September 30th marked the end of the 2013-2014 fiscal year. And because agencies cannot carry their funds over from year to year, explains Brianna Ehley of the Fiscal Times, federal agencies tend to spend September 30th on a shopping spree, spending the rest of their funds before they lose them. In 2013, federal agencies spent $50 billion in the last week of the fiscal year — the Department of Veterans Affairs purchased $562,000 worth of artwork, while the Department of Agriculture bought $144,000 in toner. The Department of Defense spent $5.5 billion on September 30, 2013, sending emails to employees telling them to spend the rest of their funds. This year, spending has again exploded. Already in September, the IRS has purchased $2.4 million in toner, while the Department of Homeland Security spent more than $15,000 on two pianos. The American embassy in New Delhi, India, bought $20,362 in alcohol.
Welcome to the IMA Tax Policy Blog. The blog format reflects our efforts to provide IMA members with timely, relevant and thought provoking information in a form that is accessible for easy reference. IMA’s Tax Policy Blog will be updated on a regular basis. Weekly news update emails will be sent out to notify subscribers of new information posted on the blog. IMA members are welcome to submit material for the blog, or request specific information. Simply email Editor Stefany Henson at firstname.lastname@example.org with your information or request. Editorial submissions are subject to review.
How does your state compare to its neighbors?
Washington, DC (Sept 17, 2014)—This morning, the nonpartisan Tax Foundation released its bi-annual report on state and local sales tax rates throughout the U.S. The report details the significant recent changes that have taken place in states’ treatments of sales taxes. Using a population-weighted average of local sales taxes, the piece also details the combined state and local sales tax rates for each state and explains how sales taxes fit into a state’s overall tax structure.
Note from the IMA: The Illinois Manufacturers’ Association opposed SB 3324 and asked Governor Quinn for a veto. The IMA is leading a coalition to repeal this new tax that was passed under false pretense.
McGladrey TAX ALERT | September 16, 2014
On Aug. 15, 2014, Illinois Governor Pat Quinn signed SB 3324, Public Act 98-0978 (the Act), amending the state’s insurance self-procurement tax effective Jan. 1, 2015, to narrow the definition of exempt industrial insureds, effectively expanding the applicability of the tax to many businesses that were previously exempt.
The Illinois insurance self-procurement tax is a 3.5 percent insurance premiums tax imposed on Illinois-based businesses that procure insurance from non-Illinois insurers that are not licensed to do business in the state. Under current law, the state provides a self-procurement tax exemption for industrial insureds.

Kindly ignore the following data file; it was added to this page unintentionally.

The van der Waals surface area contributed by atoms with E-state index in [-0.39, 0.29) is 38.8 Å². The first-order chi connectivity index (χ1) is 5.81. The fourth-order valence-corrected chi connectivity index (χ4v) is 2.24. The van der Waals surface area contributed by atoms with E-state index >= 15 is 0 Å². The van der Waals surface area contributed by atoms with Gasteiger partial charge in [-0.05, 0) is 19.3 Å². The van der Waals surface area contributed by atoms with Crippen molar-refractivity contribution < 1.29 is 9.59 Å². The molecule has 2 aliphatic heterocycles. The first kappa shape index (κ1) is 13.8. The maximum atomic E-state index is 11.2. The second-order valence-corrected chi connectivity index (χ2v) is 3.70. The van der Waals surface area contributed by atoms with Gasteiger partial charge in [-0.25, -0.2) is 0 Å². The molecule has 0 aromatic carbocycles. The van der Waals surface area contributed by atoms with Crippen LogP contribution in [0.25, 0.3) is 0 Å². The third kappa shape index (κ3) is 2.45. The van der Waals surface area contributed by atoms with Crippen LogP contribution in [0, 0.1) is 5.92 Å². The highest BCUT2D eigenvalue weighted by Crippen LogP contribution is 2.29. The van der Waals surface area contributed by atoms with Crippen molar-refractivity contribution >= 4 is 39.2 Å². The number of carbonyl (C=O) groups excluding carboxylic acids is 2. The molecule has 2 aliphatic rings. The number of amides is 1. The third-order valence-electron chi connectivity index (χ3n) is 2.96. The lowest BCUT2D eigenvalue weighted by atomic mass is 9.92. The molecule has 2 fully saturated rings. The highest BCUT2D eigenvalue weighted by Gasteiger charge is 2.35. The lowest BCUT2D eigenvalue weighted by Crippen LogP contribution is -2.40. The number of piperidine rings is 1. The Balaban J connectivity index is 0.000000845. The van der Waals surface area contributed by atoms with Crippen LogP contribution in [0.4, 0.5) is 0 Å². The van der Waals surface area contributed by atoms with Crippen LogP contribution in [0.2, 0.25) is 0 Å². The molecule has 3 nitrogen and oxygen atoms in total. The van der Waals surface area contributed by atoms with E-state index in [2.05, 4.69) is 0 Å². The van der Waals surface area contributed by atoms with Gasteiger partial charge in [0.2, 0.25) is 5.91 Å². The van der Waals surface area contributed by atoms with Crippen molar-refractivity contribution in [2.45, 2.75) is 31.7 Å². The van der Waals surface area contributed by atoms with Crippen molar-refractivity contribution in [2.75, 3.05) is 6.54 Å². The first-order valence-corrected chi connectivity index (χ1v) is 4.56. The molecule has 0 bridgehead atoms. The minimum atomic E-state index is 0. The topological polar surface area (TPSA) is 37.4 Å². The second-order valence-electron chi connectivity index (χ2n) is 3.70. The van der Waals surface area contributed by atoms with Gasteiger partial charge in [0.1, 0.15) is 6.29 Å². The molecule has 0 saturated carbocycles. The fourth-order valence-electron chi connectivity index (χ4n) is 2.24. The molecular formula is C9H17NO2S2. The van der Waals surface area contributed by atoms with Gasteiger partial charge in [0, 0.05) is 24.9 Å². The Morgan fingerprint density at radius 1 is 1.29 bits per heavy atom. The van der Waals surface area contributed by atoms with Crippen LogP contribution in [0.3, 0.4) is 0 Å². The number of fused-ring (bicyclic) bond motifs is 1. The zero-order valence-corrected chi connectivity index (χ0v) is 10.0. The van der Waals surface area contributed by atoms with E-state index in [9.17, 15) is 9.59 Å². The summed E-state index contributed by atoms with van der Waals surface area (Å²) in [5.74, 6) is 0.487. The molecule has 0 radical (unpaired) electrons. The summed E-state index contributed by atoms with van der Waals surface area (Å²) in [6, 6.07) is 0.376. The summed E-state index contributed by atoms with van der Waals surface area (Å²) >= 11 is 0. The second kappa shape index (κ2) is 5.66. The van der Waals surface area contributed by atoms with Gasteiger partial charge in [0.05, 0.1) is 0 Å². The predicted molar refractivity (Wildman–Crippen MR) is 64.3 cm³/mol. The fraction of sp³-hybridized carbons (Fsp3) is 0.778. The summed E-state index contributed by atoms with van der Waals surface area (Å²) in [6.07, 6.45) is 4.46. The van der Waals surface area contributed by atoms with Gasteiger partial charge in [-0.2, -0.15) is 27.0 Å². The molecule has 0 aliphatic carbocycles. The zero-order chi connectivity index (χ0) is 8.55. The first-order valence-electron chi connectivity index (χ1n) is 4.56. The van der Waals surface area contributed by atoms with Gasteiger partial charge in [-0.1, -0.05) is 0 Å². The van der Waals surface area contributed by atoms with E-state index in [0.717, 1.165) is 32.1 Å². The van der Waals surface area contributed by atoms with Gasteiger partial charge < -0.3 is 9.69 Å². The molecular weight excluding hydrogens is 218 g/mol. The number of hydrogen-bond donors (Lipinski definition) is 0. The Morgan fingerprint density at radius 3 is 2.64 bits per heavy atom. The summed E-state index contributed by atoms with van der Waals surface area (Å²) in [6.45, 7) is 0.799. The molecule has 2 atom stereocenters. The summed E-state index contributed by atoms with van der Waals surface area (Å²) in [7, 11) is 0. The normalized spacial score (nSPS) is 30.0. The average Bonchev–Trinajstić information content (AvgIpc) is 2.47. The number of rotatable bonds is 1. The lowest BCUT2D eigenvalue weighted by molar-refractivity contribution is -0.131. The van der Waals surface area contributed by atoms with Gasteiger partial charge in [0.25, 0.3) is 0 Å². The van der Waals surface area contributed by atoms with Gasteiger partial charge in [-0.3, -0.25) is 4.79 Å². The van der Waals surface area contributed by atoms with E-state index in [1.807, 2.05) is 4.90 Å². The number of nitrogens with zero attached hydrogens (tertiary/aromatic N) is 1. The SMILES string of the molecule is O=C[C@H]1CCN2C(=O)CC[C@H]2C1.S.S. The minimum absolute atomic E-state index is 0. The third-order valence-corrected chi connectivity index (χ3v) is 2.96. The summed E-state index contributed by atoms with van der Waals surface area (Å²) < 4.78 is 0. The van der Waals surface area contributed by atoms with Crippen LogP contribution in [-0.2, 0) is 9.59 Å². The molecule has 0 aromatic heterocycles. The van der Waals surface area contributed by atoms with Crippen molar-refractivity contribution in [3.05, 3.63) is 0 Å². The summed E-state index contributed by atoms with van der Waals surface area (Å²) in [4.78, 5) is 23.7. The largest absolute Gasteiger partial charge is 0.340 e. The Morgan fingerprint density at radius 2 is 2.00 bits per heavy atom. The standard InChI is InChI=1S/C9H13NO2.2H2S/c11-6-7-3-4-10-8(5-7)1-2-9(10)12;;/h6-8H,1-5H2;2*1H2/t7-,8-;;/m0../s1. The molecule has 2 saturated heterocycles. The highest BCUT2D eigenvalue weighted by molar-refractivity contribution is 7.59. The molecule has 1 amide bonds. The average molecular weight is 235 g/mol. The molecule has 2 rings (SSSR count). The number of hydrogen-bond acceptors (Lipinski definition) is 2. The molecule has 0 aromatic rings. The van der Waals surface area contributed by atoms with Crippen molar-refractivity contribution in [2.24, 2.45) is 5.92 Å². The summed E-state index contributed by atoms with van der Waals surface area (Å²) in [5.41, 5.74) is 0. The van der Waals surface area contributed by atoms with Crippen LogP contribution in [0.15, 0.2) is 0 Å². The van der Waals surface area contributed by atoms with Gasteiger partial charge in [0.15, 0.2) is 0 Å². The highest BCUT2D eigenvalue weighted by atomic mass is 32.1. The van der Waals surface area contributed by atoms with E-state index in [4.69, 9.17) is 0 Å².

New study reveals Estonia, New Zealand, and Switzerland have most competitive tax codes
The United States has the 3rd least competitive tax code in the OECD, trailed only by Portugal and France, according to the 2014 International Tax Competitiveness Index (ITCI) released this morning by the nonpartisan Tax Foundation. The report finds that Estonia (#1), New Zealand (#2), and Switzerland (#3) have the most competitive tax codes among developed nations.
The ITCI attempts to determine which countries provide the best tax environment for investment and business growth and development. It does this by measuring the competitiveness of tax systems in the OECD’s 34 countries based on over 40 tax policy variables in five categories: corporate income taxes, individual taxes, consumption taxes, property taxes, and the treatment of foreign earnings.
by Sarah Waters, Director | McGladrey PERSPECTIVE | September 09, 2014
When employees are selected to work outside their home country (referred to as expatriates or expats), they may face many concerns. These can include settling into their new home, helping their children get adjusted to a new school and learning the local language, all while focusing on performing well in their new job position. The last thing the expat needs added to the list is concern around their compensation and the global tax rules that may impact them. Although well-intentioned, most manufacturing CFOs and human resources personnel are not aware of all the compensation and tax issues that might impact an expat, and therefore, cannot address these issues when working out the details of the expat’s proposed assignment overseas. Experience shows that good assignment planning before the assignment begins is important and will help minimize issues down the line.